In this post, I’d like to discuss risk. Specifically, I’d like to focus on list of litigation, primarily because although I have previously outlined a number of factors that fall under the umbrella of “risk”, it is legal risk that most people tend to gravitate toward when discussing accessibility. This is especially true in the United States, which is where the overwhelming majority of web accessibility-related litigation has been seen. In short, the argument goes, if your site is inaccessible you can get sued and lose a bunch of money.
Our goal is to share and discuss strategies, techniques and resources for meeting Section 508 compliance as it pertains to websites and web-based content. WAG also endorses conformance with the Web Content Accessibility Guidelines (WCAG) 2.0 and provides accessibility training on both Section 508 and WCAG 2.0
When you work in the business of creating something, be it selling a brand or promoting a cause, you want it to be seen by as many people as possible. The more barriers you put in front of a prospective audience, the lower the potential impact.
This, essentially, is the principle behind online accessibility – eliminating the barriers an audience faces. After all, almost one in five people in the UK has a disability.
Websites designed with accessibly in mind ensure that mentally or physically impaired users can reach and consume the content in two ways: unassisted and assisted.
An analogy I like to use is – if the web were a house, the former is the staircase (your basic browser, essentially) and the latter a lift (the use of assistive technologies such as screen readers).Working, as my agency does, with a host of clients in the pro-social sector, these principles are of particular relevance and are why we spend a lot of time considering the Web Content Accessibility Guidelines (WCAG)… as should anyone who uses digital to convey their message.
A detailed look at some resources and terms that correspond to the four principles of web accessibility outlined by WCAG 2.0Gain a better understanding of the WCAG principles of web accessibility through a set of terms and resources to guide you.
JACK is an unprecedented 5-in-1 online accessibility suite comprised of turnkey desktop & mobile applications to meet core AODA legislative requirements in less than 1 hour. The software automates core compliance required by all Ontario businesses with 1 or more employees and includes AODA eTraining for staff and much more.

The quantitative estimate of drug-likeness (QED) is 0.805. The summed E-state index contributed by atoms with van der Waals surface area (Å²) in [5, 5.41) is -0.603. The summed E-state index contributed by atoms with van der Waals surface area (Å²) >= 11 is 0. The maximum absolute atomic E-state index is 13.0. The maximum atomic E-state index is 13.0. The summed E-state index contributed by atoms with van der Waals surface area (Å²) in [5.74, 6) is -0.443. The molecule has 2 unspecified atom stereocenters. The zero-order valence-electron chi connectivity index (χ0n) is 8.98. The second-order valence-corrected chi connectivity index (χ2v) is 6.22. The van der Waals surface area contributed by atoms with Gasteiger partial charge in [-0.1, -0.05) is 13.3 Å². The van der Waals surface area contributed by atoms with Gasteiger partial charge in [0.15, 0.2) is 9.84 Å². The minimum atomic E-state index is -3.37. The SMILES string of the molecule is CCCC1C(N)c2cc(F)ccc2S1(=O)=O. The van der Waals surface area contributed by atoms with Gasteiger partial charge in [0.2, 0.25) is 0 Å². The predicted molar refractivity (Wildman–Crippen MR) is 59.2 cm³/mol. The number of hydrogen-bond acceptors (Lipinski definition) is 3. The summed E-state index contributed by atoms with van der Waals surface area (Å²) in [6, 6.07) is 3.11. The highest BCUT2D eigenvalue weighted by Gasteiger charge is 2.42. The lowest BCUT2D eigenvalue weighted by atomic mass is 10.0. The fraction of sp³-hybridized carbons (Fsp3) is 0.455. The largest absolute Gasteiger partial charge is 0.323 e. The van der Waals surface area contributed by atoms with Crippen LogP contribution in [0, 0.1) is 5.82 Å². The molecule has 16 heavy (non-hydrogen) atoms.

JACK is also a Customer Feedback process, Employment & Recruitment intake, Emergency & Public Safety Info, and Customer Service policies.
Its applications are practical for people of all abilities, something people with disabilities struggle with on a daily basis.
Trish uses a typical dining experience as an excellent example of what JACK can do beyond meeting AODA requirements. “For someone with a physical, visual, and/or an invisible disability, filling out a customer feedback card might not be possible. With JACK™, a person would simply use their smartphone to scan a QR code on a tent card, menu, or any print sign for that matter to instantly provide their feedback to management eliminating the need for paper, writing or talking. Moreover, reducing staff involvement. Every business and organization collects feedback- why not have it accessible and automated?”, added Trish Robichaud.
IBM is collaborating with Freedom Scientific to offer organizations a complete portfolio of enterprise accessibility training and eLearning to ensure that all employees – designers, developers, testers, quality assurance, and program managers – are following best practices in accessibility and are educated on current regulations and industry standards.
For more information on the IBM AbilityLab Compliance System and other technologies, visit IBM Accessibility.